Thursday, May 15, 2008

Parents take province to court--NB newspapers

Published Thursday May 15th, 2008, daily gleaner

New Brunswick parents have taken their fight to save the province's early French immersion program to the next level.

Legal papers were filed Wednesday in the Court of Queen's Bench in Saint John by parents seeking a review of the changes being implemented to French-second language programming this fall.

Education Minister Kelly Lamrock announced in March that French would no longer be taught in anglophone schools until Grade 5.

His decision followed the release of a controversial report recommending an overhaul of the system to reduce streaming and produce more bilingual graduates.

Streaming refers to the belief that higher-achieving students take early French immersion, while students who may not be as gifted end up in the core program.

Tim Jackson, one of the parents who helped organize the legal action, said he's hopes this latest effort by parents will save early immersion.

"The decision to change French programming in the province was made hastily and wasn't a transparent process," Jackson said. "Parents, according to the Department of Education, are considered a partner in the delivery of the education system, and yet we were basically left out of the debate altogether."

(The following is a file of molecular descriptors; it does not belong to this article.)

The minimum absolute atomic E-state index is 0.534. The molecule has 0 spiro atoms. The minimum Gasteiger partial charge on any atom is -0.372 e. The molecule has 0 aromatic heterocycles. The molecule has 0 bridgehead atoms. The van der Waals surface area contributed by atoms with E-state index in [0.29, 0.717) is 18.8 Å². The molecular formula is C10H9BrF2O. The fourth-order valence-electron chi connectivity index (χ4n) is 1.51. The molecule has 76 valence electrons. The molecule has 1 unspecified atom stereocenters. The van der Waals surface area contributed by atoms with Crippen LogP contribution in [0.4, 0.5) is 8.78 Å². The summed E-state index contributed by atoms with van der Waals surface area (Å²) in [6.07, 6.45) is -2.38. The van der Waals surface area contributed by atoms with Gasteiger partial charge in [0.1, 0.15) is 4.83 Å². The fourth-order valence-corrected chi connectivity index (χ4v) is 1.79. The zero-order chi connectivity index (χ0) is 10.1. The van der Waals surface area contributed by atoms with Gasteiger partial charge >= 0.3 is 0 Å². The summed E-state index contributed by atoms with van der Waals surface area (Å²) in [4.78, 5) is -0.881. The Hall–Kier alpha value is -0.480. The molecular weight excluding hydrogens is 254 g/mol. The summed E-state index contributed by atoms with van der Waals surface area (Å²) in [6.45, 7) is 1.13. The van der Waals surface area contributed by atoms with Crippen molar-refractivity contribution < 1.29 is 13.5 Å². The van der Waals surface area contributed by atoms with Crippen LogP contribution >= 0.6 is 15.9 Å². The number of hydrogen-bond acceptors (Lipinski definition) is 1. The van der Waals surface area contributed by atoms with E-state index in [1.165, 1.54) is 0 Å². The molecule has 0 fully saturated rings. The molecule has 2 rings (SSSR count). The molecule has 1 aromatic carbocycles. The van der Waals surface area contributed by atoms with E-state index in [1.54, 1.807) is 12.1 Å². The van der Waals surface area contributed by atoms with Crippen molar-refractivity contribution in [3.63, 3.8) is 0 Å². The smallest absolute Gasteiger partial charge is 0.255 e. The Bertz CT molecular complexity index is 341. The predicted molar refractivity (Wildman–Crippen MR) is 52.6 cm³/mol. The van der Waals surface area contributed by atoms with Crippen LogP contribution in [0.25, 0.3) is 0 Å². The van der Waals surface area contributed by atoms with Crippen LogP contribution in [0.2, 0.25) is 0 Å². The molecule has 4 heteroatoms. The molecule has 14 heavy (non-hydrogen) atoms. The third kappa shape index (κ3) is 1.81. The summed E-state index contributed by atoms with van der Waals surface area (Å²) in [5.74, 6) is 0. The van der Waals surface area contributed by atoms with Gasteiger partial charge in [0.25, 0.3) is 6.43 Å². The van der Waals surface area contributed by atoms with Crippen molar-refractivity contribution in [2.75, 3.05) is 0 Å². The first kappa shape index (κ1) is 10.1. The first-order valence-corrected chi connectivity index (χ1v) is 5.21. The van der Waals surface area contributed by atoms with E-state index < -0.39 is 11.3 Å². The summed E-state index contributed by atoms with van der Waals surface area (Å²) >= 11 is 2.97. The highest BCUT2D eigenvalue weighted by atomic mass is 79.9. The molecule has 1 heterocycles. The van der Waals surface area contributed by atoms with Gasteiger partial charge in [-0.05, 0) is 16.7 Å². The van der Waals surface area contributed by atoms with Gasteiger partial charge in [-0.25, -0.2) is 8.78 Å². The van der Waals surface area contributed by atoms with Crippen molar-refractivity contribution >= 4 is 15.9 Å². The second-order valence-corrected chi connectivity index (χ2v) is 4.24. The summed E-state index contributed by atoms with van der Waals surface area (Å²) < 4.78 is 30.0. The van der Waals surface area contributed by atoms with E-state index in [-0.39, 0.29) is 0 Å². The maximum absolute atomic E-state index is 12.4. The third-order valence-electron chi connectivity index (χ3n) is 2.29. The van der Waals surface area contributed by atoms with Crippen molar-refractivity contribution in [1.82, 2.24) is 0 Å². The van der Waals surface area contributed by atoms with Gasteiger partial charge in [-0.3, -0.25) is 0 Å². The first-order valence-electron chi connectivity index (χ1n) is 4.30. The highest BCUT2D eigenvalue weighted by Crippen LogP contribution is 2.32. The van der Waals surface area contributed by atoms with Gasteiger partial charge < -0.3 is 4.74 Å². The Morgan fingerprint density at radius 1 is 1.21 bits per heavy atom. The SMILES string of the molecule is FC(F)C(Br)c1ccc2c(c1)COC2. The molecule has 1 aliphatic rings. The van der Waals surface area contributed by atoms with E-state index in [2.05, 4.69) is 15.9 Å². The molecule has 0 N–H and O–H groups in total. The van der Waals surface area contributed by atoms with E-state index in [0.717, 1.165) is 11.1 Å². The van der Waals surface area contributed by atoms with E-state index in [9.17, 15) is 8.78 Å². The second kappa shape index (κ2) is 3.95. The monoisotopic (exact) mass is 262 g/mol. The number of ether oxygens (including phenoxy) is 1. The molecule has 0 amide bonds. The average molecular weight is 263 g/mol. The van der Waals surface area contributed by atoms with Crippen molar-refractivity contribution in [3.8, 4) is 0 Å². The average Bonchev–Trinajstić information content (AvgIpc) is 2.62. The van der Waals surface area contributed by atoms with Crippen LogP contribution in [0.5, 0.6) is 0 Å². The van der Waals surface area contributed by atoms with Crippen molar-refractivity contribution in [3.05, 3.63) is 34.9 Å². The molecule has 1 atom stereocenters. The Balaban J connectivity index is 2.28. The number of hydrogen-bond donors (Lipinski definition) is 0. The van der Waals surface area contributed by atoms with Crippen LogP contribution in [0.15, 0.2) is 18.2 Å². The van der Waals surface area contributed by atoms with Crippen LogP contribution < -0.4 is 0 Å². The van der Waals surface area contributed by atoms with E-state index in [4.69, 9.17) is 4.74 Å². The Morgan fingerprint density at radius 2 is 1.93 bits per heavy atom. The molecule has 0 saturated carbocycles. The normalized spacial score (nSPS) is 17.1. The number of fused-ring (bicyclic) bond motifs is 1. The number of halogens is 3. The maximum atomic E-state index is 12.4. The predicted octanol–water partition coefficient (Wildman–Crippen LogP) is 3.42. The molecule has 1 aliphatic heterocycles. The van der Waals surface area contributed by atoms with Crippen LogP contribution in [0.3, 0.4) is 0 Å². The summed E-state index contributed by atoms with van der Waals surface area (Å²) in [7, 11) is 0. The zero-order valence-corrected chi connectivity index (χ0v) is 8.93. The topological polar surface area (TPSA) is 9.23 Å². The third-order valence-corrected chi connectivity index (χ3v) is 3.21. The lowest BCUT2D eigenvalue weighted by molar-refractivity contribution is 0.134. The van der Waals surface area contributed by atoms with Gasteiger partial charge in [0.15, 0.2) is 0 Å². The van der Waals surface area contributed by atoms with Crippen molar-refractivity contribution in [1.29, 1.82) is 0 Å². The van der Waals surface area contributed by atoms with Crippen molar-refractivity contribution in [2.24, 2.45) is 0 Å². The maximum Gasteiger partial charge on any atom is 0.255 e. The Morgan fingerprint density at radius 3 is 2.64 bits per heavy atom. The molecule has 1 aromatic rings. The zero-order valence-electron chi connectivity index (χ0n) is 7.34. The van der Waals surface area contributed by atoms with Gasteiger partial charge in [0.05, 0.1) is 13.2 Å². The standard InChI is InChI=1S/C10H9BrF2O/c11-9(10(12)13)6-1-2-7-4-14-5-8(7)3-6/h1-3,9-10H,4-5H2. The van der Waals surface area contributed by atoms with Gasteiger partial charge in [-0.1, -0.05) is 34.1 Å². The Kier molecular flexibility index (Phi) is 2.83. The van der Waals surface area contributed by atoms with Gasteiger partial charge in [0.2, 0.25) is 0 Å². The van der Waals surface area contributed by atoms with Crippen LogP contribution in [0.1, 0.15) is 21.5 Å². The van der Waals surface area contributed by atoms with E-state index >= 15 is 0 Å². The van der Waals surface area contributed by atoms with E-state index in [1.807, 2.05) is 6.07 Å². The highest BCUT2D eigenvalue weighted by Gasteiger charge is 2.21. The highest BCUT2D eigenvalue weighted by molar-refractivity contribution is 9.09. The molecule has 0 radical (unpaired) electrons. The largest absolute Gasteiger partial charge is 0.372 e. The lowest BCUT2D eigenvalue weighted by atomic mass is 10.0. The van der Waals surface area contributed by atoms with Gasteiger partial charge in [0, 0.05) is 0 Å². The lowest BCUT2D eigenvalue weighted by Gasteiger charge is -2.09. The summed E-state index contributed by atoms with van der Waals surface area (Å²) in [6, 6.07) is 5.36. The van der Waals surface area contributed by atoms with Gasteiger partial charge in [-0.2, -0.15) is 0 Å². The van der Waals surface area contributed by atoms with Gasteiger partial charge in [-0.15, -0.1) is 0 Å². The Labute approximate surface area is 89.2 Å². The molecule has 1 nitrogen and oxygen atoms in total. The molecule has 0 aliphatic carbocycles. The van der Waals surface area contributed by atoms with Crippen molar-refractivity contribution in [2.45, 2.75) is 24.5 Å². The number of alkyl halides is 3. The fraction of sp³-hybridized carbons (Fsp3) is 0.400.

Jackson, who lives in Saint John, said his daughter has had tremendous success with the early French-immersion program.

She reads in both languages and enjoys learning about French culture.

It's an experience Jackson wanted for his son, who will enter Grade 1 in the fall.

"This is bigger than just wanting my son in the program, though," Jackson said.

"The public was given only two weeks to respond to the report on French programming before the minister announced his decision. That wasn't even enough time for most to digest the report, let alone have anything to say about it."

Patrick Ryan, a concerned parent in Fredericton, provided an affidavit with the request for a judicial review.

He recently returned to New Brunswick with his family in hopes of exposing his children to French at a young age.

"Our expectation moving home to New Brunswick last year was that both our children would have the opportunity to participate in early French immersion," Ryan said. "What concerns us most is the limited consultation and the lack of transparency for such an extreme upheaval to our provinces's education system."

Jackson said he believes a judicial review will, at least, force a delay in the elimination of early French immersion and allow researchers and French second-language experts to come forward with a better solution for the streaming issue.

Legal costs associated with the case are being covered by New Brunswick parents.

Fredericton lawyer Thomas Christie will provide legal representation.

Click here to link to article.

More NB newspaper coverage:

Parents go to court to save program: Rights Papers filed state N.B.'s decision to axe French immersion is contrary to Charter
Published Thursday May 15th, 2008

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